Well, here it is.
As close to the perfect song the earth has provided my humble ears hitherto.
So – out of the tens of millions of published songs in existence, how can I be so arrogant and exclusive as to single out this song, even from the rich spectrum provided over the last 100 days?
Well – let’s break it down.
Of all the things I’ve been blabbing about over the last 3 and a half months, this epic masterpiece excels in all. I’m talkin’ production, lyricism, delivery and phrasing, adventurousness, mystique, self-deprecation and sheer indefinable spirit – this song hits and exceeds all watermarks.
Lyrically – it follows a simple device of comparing the protagonist to someone else, depicting himself in the negative light; pedestalising the ‘other’. He’s the one with narrow vision, while his object of inspiration has effortlessly experienced enlightenment. The central metaphor this is hung around is the fact he ‘sees the crescent’ but the other ‘saw the Whole Of The Moon’. It boasts some mind-blowing lines: ‘I saw a rain-dirty valley / you saw Brigadoon’. ‘I pictured a rainbow, you held it in your hands’, ‘I spoke about wings, you just flew’ – just three of many. The imagery is simply remarkable.
Production wise – everything is thrown at this.
I’m not going to pick it apart minutely here; but suffice to say – at 3.53; on the lyric ‘came like a comet’ along comes the sound effect of a comet flare; like literal fireworks! Those regal trumpets that enter majestically at 2.00. Listen on headphones; the trumpet on the left channel, answers/echoes that on the right. The layered sounds in the background generally. A sax solo coda – normally naff, just works perfectly here. There’s so much going on – it generously rewards with repeated listens.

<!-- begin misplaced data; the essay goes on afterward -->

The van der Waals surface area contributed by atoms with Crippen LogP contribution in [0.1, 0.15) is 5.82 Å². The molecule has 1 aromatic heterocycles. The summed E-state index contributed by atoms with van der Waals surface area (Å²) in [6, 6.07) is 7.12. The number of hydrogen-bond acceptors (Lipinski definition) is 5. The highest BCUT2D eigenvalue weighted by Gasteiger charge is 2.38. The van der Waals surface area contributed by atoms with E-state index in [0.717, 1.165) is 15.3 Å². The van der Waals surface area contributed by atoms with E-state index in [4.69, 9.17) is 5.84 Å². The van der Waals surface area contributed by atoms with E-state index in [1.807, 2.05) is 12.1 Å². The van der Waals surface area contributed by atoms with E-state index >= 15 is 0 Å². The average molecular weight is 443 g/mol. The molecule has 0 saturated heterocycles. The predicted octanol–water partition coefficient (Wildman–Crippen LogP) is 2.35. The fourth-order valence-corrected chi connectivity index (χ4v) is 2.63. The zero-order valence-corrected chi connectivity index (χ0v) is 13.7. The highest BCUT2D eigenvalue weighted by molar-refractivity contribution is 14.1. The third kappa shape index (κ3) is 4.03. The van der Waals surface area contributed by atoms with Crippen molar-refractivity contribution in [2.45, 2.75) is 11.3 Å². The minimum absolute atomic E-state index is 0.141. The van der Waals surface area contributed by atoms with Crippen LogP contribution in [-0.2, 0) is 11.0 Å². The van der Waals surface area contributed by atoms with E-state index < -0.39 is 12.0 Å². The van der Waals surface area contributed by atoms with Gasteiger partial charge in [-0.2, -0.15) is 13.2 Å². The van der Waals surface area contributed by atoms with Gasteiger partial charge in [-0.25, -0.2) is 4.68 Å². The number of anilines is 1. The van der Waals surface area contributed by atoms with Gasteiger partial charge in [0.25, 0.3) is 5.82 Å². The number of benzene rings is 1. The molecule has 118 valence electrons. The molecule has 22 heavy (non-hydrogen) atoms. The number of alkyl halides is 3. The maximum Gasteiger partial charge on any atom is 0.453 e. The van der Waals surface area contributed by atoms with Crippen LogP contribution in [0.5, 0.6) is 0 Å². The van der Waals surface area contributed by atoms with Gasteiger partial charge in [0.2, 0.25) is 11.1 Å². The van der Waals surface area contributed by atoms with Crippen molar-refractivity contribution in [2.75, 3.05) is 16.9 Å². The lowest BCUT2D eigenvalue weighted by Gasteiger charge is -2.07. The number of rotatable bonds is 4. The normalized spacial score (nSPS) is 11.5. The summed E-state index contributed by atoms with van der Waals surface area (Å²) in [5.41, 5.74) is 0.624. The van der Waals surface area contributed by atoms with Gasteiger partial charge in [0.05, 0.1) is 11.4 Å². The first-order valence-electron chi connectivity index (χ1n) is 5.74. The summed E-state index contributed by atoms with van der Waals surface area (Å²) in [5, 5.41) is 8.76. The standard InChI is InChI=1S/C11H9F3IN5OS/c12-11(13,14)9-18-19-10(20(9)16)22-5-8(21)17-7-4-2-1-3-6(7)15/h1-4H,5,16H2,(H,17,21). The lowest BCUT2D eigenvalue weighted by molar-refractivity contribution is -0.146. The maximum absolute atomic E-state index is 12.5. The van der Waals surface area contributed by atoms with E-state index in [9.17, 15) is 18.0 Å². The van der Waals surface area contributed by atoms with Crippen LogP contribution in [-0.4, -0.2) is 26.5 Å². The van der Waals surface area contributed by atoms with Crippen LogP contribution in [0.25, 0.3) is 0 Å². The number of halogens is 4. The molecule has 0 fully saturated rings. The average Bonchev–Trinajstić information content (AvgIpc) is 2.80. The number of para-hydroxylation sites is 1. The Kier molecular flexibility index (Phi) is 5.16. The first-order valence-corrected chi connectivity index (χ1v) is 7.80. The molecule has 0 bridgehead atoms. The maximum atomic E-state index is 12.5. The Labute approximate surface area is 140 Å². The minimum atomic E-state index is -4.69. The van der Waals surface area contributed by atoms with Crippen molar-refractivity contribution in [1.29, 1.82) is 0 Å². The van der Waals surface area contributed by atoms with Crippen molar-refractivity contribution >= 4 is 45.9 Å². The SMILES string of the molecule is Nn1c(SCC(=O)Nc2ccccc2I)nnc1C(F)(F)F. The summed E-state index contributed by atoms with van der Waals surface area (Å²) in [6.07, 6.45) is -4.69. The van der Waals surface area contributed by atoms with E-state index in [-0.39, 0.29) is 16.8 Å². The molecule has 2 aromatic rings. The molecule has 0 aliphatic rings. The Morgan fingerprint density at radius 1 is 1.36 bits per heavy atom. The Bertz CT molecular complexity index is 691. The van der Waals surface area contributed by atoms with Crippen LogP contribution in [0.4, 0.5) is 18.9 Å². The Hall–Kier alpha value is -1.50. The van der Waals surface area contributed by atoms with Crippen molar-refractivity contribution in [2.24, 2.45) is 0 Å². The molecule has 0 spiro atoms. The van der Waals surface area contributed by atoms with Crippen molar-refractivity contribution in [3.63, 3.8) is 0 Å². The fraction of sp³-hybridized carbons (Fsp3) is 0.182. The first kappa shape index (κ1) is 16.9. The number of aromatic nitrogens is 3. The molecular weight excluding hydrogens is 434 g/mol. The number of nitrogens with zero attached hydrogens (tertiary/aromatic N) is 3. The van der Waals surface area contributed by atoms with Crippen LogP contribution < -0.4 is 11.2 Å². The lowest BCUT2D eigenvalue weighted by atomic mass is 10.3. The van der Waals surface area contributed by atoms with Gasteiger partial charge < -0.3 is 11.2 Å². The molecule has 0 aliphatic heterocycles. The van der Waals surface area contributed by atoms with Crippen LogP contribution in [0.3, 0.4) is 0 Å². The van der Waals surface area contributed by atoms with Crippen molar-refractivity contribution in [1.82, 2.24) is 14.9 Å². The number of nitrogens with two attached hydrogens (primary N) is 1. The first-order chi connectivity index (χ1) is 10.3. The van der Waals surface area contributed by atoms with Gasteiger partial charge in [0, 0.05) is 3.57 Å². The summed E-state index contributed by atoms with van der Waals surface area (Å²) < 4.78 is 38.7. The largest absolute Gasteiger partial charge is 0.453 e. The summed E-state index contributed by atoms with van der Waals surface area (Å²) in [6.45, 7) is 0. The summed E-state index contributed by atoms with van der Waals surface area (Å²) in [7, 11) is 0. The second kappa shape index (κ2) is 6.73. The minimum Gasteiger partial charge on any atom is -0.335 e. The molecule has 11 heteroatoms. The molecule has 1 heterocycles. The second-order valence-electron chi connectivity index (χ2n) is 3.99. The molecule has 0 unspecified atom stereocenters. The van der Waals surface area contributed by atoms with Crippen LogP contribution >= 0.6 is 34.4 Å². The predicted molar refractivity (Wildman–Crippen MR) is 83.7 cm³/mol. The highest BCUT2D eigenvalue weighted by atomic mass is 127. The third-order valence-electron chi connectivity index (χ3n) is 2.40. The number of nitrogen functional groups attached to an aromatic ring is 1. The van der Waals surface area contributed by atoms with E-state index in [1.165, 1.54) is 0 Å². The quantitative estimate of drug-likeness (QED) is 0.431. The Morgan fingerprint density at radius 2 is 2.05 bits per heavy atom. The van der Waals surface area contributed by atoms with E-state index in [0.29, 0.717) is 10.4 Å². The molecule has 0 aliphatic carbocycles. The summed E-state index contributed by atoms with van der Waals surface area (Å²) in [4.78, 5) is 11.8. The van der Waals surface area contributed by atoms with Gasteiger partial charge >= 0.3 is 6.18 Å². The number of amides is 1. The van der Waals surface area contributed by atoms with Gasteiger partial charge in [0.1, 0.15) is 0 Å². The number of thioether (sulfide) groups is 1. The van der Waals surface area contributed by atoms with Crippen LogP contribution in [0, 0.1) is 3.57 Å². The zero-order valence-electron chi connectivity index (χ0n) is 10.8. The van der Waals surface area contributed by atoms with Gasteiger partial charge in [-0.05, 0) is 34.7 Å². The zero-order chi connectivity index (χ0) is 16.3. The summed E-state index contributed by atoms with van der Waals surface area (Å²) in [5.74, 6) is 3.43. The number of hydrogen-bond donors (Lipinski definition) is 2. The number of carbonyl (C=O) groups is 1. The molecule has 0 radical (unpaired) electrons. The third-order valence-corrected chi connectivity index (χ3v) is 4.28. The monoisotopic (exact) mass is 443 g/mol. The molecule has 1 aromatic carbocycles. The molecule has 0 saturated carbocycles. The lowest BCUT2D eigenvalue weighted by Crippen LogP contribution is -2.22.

Phrasing and delivery – it’s an odd arrangement, almost alluringly uncomfortable to listen to. There’s even an odd rap-phrased verse at 3.30, ‘Unicorns and cannonballs, palaces and piers, Trumpets, towers, and tenements, wide oceans full of tears’. The following line and its phrasing ‘every precious / dream and vision / underneath the stars’ gets me every time. It merely confirms the sheer adventuress-ness employed here.
Mystique – The Other. Who is it? Over the years it’s been claimed and disregarded as a paean to (variously) Prince, CS Lewis – it’s quite likely it’s about no-one in particular, but I love the questioning it has evoked over the years, imbuing the song with a strong legacy.
So – I think this selection will surprise a lot of people. It surprises even me sometimes. The cheesy keyboards are not something I would immediately warm to.
The Waterboys (well, it’s essentially Mike Scott, the core of the band) aren’t a band I covet. I own a Greatest Hits only – that’s it. It’s not as if I’m a Waterboys completist like I am for artists like oasis, You Am I, Darren Hanlon and more (speaking of Darren Hanlon – check out ‘Yes, There Is A Slight Chance He Will Actually Fail’ – it’s like an Oz-indie re-imagining of this song). I bought the Greatest Hits after hearing The Whole Of The Moon on a compile of 80’s indie/goth.
I’ve listened to everything else on that Greatest Hits probably twice only. In fact, I actively try not to listen the other songs. The simple fact is – I don’t need to hear another Waterboys song.
This is perfect.
I try not to listen to live versions – I adore the studio perfection encased in this.
If the Waterboys, authors of my favourite song of all time, played the State Theatre next week – it’s probable I wouldn’t attend, in the aim of preserving my perception of this song as flawless.
Why gild the perfect lily?
Give yourself the time to immerse your aural receptors in the grandeur, the over-the-top production, the lofty aspirations, the epic ambition on display here to create the worlds greatest anthem. Revel in how, on the dartboard of aural perfection – this hits the bulls-eye, with every masterful note.